AND COMPLETELY COVER THE FRONT, TOP, BACK AND SIDES OF THE PERSON'S
A cheaper option might be to turn to the American Cryonics Society
who proudly state that they have been freezing people for more
than three decades with affordable suspension plans that are just
$28 to start. Their website tells the story of some of their 'existing'
clients, complete with pictures of the not yet ready to be dead,
seem to evoke an eery feeling.
"On Friday, May 6, 1994, long-time ACS (American Cryonics
Society) Governor, Dr. Richard P. (Dick) Marsh was pronounced legally
dead and was suspended. Dick had been in poor health for many months
with complications from a heart attack and respiratory problems.
Dick was 81 years old."
"On February 5, long-time cryonicist Jerry White, age 55,
was pronounced dead and was suspended. Jerry (Jerome B.) had been
ill for many months with complications from the AIDS virus."
"Margaret died suddenly and unexpectedly,
by her own hand, in the early morning hours of Monday, January
9. ACS was notified shortly thereafter. I was a member of the ACS
team who went to the coroner's office and packed Margaret's head
in ice. The Medical Examiner released the remains around noon.
Margaret was flown to Rancho Cucamunga and perfused by a team at
BioPreservation. Margaret is now stored at CryoSpan. We at ACS
learned later that Margaret had for years been undergoing treatment
for chronic depression."
The most convincing looking website belonged to The Alcor Life
Extension Foundation, a self proclaimed world leader in cryonics,
cryonics research, and cryonics technology. Interestingly enough,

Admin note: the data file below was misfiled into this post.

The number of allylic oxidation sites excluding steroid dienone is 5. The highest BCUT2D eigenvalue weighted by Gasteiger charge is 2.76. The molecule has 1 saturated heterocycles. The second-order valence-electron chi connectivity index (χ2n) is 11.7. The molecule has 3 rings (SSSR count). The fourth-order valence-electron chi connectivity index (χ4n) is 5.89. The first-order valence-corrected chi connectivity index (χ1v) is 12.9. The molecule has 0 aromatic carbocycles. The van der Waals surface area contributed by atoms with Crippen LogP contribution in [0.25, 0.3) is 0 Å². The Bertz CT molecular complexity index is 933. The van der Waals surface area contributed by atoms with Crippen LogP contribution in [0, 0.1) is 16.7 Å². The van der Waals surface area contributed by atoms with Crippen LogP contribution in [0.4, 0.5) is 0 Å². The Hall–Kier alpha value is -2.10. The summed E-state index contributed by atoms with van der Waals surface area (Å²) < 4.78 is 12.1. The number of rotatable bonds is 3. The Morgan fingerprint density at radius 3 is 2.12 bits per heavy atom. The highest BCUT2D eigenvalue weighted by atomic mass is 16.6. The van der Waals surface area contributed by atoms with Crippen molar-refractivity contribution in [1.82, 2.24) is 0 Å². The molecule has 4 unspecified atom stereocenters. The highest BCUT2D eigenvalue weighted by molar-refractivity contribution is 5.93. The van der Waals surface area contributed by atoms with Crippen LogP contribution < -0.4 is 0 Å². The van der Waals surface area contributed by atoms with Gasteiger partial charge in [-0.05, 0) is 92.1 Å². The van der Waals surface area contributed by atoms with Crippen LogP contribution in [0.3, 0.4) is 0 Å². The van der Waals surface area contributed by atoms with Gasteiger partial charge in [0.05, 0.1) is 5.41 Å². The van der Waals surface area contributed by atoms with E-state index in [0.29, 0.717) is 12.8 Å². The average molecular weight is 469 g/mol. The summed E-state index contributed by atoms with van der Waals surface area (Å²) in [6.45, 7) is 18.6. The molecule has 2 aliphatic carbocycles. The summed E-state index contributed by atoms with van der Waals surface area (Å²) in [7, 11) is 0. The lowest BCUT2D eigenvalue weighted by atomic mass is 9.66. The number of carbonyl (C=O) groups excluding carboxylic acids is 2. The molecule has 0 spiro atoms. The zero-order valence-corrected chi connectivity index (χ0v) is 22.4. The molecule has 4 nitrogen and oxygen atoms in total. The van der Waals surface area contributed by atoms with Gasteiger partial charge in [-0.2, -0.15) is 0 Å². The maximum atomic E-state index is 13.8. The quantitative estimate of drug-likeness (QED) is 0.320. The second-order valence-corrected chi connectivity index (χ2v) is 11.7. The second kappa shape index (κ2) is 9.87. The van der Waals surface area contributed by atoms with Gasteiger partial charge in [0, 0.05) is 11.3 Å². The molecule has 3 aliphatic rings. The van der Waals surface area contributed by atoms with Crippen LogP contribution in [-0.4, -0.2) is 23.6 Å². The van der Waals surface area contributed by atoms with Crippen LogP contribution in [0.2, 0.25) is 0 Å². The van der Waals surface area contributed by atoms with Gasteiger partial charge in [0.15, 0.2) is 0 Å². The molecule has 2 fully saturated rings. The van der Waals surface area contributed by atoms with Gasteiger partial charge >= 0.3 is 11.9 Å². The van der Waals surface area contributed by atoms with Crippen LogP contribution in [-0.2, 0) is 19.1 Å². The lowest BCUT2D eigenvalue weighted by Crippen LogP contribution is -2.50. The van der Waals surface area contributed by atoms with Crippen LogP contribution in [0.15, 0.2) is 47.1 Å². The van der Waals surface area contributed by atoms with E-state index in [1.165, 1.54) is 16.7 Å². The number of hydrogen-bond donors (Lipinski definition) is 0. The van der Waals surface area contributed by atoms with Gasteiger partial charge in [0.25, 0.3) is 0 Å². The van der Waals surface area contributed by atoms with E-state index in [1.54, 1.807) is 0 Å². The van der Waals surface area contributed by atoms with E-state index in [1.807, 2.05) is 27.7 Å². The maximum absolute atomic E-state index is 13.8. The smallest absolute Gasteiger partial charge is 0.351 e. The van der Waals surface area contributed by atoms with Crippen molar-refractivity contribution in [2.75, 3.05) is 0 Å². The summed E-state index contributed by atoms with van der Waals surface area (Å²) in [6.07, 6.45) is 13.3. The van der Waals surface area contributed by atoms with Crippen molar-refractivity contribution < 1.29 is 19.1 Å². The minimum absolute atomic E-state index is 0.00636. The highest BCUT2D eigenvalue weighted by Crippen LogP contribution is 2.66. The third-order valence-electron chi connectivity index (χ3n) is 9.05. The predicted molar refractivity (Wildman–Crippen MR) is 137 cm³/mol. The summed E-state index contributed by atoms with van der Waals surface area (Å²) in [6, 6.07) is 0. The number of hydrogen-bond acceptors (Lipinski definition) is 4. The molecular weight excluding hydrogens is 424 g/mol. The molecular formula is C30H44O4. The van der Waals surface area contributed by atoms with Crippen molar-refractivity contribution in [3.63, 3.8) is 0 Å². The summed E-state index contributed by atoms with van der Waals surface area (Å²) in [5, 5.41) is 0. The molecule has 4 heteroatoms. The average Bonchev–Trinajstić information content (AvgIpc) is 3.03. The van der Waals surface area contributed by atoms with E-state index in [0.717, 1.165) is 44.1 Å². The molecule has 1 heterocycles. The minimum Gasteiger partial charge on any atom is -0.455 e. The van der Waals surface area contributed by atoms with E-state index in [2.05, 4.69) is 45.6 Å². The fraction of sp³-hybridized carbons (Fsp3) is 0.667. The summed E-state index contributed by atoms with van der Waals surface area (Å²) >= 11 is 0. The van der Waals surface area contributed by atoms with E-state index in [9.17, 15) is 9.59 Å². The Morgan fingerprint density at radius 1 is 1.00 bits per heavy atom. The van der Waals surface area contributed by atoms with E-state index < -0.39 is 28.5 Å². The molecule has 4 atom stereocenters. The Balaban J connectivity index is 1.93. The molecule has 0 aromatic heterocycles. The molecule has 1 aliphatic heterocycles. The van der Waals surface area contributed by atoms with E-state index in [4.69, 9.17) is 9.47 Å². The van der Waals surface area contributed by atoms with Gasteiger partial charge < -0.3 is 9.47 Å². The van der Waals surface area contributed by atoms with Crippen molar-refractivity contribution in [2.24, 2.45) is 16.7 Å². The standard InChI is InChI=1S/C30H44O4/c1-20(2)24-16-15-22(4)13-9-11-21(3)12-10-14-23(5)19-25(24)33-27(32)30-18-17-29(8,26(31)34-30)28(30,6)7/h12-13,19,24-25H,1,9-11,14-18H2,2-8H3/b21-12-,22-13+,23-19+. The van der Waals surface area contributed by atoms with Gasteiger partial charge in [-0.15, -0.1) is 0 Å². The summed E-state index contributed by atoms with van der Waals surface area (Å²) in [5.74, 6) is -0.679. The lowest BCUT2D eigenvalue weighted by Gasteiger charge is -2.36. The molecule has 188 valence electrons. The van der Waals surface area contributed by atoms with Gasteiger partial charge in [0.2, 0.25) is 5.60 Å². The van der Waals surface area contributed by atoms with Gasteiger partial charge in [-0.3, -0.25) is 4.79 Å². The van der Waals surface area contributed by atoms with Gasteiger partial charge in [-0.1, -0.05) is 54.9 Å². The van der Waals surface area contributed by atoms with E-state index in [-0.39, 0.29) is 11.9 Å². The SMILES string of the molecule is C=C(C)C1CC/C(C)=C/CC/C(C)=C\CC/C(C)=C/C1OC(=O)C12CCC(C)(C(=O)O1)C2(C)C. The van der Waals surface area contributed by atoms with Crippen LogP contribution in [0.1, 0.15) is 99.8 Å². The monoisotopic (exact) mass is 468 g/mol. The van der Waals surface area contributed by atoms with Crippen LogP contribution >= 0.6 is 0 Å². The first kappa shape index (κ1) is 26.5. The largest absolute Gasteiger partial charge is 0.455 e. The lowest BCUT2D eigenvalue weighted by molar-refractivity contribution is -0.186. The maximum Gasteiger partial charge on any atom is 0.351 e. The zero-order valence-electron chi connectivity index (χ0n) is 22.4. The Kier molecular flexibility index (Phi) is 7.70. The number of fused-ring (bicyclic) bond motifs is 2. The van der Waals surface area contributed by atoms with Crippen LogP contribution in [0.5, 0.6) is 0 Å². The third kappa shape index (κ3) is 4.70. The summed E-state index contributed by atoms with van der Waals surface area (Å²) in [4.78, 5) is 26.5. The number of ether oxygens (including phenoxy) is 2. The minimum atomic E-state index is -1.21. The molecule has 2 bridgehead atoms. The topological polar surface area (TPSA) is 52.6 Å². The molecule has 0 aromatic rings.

Alcor's website has a section entitled Cryonics and Religion in
which they explain that "Cryonics is an attempt to preserve
and protect the gift of human life. The purpose of cryonics is
to maintain life, not reverse death. Lack of legal status as a
person does not imply lack of moral status as a person. The spiritual
status of cryonics patients is the same as frozen human embryos,
or unconscious medical patients. When properly examined, cryonics
has been endorsed by both clergy and theologians." Interestingly,
the specific names of any clergy or theologians weren't given.
Perhaps unsurprisingly, at this stage in the field of cryonics
there aren't any great success stories as yet. Indeed one company
specializing in cryogenic life extension has come to the end of
its life before their two frozen customers could be thawed out
to continue theirs.
Established in 1993 the CryoCare Foundation was set up to provide "state-of-the-art" human
cryopreservation. The company's website cites the fact that they "overestimated
the potential growth and profitability of cryonics" as well
the tendency of volunteers and enthusiasts to burn out, as the
reasons for the company's demise.
There is little evidence to suggest that cryonics is going to
be anything more than a last indulgence of a very select few intent
on gambling a small fortune on the promise of a scientific rebirth
into the future when the world would undoubtedly be a vastly different
I am not sure whether I pity or admire those who choose to be
suspended in order to extend their lives. Certainly the possibility
into a future where everyone I loved or cared for had long since
been consigned to history is actually a quite sad prospect. Also
isn't possible that the 'reborns' would
live with a label that could be as damning in the future as it
was to be a minority in the past? Assuming that cryopreservation
is indeed possible and there are no ill effects from spending
maybe hundreds of years in liquid nitrogen, surely your new
life would be a desperately lonely existence.